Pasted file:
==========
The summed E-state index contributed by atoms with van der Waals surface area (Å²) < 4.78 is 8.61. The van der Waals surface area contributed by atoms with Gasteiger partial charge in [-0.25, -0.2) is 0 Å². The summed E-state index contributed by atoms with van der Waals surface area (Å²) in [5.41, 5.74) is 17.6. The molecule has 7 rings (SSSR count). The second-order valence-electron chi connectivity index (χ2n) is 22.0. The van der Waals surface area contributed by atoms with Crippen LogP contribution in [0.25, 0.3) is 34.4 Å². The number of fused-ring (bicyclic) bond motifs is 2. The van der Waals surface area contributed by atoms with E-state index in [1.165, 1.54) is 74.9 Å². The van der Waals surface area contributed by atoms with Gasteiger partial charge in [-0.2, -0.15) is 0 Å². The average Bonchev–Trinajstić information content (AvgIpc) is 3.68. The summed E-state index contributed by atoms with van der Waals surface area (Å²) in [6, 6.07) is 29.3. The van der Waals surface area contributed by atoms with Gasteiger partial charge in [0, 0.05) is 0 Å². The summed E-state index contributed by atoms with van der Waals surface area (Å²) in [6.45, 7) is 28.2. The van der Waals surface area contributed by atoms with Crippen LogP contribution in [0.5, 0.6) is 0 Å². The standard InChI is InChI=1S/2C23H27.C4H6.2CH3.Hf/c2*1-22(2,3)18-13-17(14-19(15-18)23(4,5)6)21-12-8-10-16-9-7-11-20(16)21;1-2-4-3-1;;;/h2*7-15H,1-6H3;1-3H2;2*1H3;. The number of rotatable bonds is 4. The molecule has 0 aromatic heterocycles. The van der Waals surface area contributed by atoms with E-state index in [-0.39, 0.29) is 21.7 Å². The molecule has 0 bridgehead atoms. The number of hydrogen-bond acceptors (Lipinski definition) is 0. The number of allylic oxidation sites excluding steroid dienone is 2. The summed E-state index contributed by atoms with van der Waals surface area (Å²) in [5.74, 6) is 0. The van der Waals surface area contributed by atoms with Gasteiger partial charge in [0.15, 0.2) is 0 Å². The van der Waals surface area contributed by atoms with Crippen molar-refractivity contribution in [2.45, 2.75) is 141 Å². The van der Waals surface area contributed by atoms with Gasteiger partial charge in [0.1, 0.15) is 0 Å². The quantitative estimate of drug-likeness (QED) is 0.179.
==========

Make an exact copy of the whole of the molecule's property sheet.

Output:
The summed E-state index contributed by atoms with van der Waals surface area (Å²) < 4.78 is 8.61. The van der Waals surface area contributed by atoms with Gasteiger partial charge in [-0.25, -0.2) is 0 Å². The summed E-state index contributed by atoms with van der Waals surface area (Å²) in [5.41, 5.74) is 17.6. The molecule has 7 rings (SSSR count). The second-order valence-electron chi connectivity index (χ2n) is 22.0. The van der Waals surface area contributed by atoms with Crippen LogP contribution in [0.25, 0.3) is 34.4 Å². The number of fused-ring (bicyclic) bond motifs is 2. The van der Waals surface area contributed by atoms with E-state index in [1.165, 1.54) is 74.9 Å². The van der Waals surface area contributed by atoms with Gasteiger partial charge in [-0.2, -0.15) is 0 Å². The average Bonchev–Trinajstić information content (AvgIpc) is 3.68. The summed E-state index contributed by atoms with van der Waals surface area (Å²) in [6, 6.07) is 29.3. The van der Waals surface area contributed by atoms with Gasteiger partial charge in [0, 0.05) is 0 Å². The summed E-state index contributed by atoms with van der Waals surface area (Å²) in [6.45, 7) is 28.2. The van der Waals surface area contributed by atoms with Crippen LogP contribution in [0.5, 0.6) is 0 Å². The standard InChI is InChI=1S/2C23H27.C4H6.2CH3.Hf/c2*1-22(2,3)18-13-17(14-19(15-18)23(4,5)6)21-12-8-10-16-9-7-11-20(16)21;1-2-4-3-1;;;/h2*7-15H,1-6H3;1-3H2;2*1H3;. The number of rotatable bonds is 4. The molecule has 0 aromatic heterocycles. The van der Waals surface area contributed by atoms with E-state index in [-0.39, 0.29) is 21.7 Å². The molecule has 0 bridgehead atoms. The number of hydrogen-bond acceptors (Lipinski definition) is 0. The number of allylic oxidation sites excluding steroid dienone is 2. The summed E-state index contributed by atoms with van der Waals surface area (Å²) in [5.74, 6) is 0. The van der Waals surface area contributed by atoms with Gasteiger partial charge in [0.15, 0.2) is 0 Å². The van der Waals surface area contributed by atoms with Crippen molar-refractivity contribution in [2.45, 2.75) is 141 Å². The van der Waals surface area contributed by atoms with Gasteiger partial charge in [0.1, 0.15) is 0 Å². The quantitative estimate of drug-likeness (QED) is 0.179.